Randomized Controlled Trial
- Lies De Ruddere, Liesbet Goubert, Tine Vervoort, Judith Kappesser, and Geert Crombez.
- Department of Experimental-Clinical and Health Psychology, Ghent University, Ghent, Belgium. Lies.DeRuddere@Ugent.be
- Pain. 2013 Feb 1;154(2):221-6.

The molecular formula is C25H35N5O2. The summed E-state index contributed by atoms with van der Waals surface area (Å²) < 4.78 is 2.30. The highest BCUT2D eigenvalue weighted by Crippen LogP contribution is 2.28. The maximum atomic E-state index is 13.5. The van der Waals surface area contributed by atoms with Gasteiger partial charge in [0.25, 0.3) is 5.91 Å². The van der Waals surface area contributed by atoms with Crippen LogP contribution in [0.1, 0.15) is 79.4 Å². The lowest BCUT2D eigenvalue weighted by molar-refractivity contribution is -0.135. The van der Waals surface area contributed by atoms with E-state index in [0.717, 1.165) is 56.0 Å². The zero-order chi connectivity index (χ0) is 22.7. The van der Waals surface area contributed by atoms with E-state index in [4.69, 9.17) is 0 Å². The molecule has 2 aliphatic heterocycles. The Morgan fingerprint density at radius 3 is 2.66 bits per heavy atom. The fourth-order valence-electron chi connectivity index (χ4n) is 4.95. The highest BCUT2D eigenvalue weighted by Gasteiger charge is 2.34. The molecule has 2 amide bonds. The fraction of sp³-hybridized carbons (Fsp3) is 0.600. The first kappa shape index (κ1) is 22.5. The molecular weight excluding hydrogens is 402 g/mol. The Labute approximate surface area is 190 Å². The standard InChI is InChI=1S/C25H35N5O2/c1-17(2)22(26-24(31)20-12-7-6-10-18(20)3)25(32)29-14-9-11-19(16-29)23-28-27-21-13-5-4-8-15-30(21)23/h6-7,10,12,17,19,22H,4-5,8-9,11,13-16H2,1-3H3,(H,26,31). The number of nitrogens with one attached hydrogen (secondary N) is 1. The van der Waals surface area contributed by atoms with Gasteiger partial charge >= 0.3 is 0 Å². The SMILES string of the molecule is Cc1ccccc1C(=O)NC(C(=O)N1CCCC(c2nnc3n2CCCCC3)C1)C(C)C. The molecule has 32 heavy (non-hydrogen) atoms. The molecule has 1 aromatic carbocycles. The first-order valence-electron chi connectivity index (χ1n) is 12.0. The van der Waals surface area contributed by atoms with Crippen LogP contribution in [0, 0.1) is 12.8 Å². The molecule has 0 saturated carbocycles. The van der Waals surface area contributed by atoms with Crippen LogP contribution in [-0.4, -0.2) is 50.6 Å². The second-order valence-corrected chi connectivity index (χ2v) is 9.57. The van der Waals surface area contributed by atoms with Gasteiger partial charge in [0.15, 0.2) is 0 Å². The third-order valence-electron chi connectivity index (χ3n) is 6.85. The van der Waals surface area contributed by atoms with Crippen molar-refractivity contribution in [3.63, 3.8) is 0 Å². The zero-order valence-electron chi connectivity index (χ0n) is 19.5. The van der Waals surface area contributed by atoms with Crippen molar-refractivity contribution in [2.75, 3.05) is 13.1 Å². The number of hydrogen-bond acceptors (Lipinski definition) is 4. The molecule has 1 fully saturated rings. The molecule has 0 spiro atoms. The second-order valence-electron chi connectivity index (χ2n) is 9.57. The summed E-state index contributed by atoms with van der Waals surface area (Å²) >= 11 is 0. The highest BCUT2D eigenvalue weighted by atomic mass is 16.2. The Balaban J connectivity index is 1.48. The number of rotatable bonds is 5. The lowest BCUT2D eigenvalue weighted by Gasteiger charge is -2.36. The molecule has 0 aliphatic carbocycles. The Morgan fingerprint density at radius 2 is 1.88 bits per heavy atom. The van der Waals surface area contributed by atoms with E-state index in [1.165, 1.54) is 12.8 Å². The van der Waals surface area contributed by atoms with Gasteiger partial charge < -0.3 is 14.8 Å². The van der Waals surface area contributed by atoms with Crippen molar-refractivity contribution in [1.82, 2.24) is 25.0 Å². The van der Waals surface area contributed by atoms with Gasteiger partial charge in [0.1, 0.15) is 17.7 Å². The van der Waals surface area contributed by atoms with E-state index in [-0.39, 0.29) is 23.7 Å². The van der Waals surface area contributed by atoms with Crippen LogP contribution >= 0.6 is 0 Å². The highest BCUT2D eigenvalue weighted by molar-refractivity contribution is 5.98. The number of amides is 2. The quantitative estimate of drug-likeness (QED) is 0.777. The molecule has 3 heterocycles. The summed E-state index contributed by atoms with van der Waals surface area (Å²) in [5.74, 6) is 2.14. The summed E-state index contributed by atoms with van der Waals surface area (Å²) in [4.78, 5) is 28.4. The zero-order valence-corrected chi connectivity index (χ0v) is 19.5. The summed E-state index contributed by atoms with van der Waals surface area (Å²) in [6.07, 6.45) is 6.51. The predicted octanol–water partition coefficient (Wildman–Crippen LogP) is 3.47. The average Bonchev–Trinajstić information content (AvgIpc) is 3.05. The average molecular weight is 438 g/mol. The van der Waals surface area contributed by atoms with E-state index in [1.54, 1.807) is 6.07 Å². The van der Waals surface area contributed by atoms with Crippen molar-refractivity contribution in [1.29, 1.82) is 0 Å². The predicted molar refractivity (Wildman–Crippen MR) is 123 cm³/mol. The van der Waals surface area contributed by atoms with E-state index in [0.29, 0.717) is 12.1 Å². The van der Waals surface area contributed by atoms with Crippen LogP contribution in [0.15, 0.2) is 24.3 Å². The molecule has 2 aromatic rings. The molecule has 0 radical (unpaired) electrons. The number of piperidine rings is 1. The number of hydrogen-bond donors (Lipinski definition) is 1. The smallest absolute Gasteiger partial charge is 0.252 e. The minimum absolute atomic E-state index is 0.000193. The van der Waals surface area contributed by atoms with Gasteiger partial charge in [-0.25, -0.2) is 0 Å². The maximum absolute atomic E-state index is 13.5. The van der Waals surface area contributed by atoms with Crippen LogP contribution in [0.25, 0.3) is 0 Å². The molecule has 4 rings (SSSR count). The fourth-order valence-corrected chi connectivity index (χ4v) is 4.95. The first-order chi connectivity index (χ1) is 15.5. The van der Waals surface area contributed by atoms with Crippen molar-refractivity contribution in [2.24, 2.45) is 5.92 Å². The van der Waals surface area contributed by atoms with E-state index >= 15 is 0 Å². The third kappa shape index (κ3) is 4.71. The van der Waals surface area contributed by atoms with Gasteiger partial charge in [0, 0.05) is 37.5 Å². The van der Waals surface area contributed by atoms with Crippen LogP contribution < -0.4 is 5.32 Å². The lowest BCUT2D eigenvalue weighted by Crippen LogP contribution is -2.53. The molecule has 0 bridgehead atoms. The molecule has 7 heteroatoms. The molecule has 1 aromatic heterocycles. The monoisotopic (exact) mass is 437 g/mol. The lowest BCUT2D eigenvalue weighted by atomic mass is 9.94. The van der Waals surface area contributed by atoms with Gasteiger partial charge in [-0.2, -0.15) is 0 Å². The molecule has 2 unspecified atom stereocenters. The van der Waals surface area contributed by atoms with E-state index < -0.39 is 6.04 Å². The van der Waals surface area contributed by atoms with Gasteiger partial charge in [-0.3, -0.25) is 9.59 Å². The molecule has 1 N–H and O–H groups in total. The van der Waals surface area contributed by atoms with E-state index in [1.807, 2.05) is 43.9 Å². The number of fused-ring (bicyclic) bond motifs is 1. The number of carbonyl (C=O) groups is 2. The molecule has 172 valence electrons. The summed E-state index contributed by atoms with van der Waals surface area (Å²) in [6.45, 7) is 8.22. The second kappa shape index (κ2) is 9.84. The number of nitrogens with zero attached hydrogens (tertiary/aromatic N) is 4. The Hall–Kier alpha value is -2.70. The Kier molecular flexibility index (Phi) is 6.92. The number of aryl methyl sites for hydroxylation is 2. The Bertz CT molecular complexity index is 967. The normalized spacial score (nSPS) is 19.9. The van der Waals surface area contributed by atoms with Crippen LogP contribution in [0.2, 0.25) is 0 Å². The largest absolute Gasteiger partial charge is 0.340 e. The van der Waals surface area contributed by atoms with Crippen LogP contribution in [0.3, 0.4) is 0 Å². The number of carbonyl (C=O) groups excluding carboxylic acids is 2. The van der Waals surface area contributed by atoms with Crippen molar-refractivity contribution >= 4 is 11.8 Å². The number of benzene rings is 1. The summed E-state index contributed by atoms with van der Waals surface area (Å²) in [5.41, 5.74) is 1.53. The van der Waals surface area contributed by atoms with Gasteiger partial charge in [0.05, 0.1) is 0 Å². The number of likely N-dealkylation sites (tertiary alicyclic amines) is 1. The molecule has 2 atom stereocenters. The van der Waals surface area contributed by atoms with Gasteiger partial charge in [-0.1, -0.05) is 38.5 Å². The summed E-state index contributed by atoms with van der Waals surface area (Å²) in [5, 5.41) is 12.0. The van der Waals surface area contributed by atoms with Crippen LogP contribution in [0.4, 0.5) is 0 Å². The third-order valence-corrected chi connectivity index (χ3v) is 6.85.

AbstractThis study examined whether priming with social deception affects responses (pain estimates, self-reported sympathy, inclination to help) towards others' pain. We further explored whether the priming effect is mediated by the valence of the patients (positive/negative), as indicated by the participants. First, participants (N=55) took part in an 'independent' delayed memory study in which they read either a neutral text about the use of the health care system (neutral condition) or a text about its misuse (social deception condition). Second, participants watched videos of pain patients performing pain-inducing activities. Participants rated the patients' pain, the sympathy felt for the patients, and the inclination to help the patients. Third, the participants re-estimated patients' pain when patients' self-report of pain was provided. Fourth, pictures of the patients were shown and participants indicated the valence of the patients (positive/negative). Results revealed no direct effect of priming with social deception. However, priming with social deception was related to less positive rating of the valence of the patients, that were related to lower ratings on pain and sympathy, and to larger discrepancies between the ratings of the patients and the observers. The results indicate that observers attribute less pain, feel less sympathy, and take patients' self-reported pain intensity less into account when the patients are evaluated less positively, which is likely to occur when a cognitive scheme of social deception is primed.Copyright © 2012 International Association for the Study of Pain. Published by Elsevier B.V. All rights reserved.
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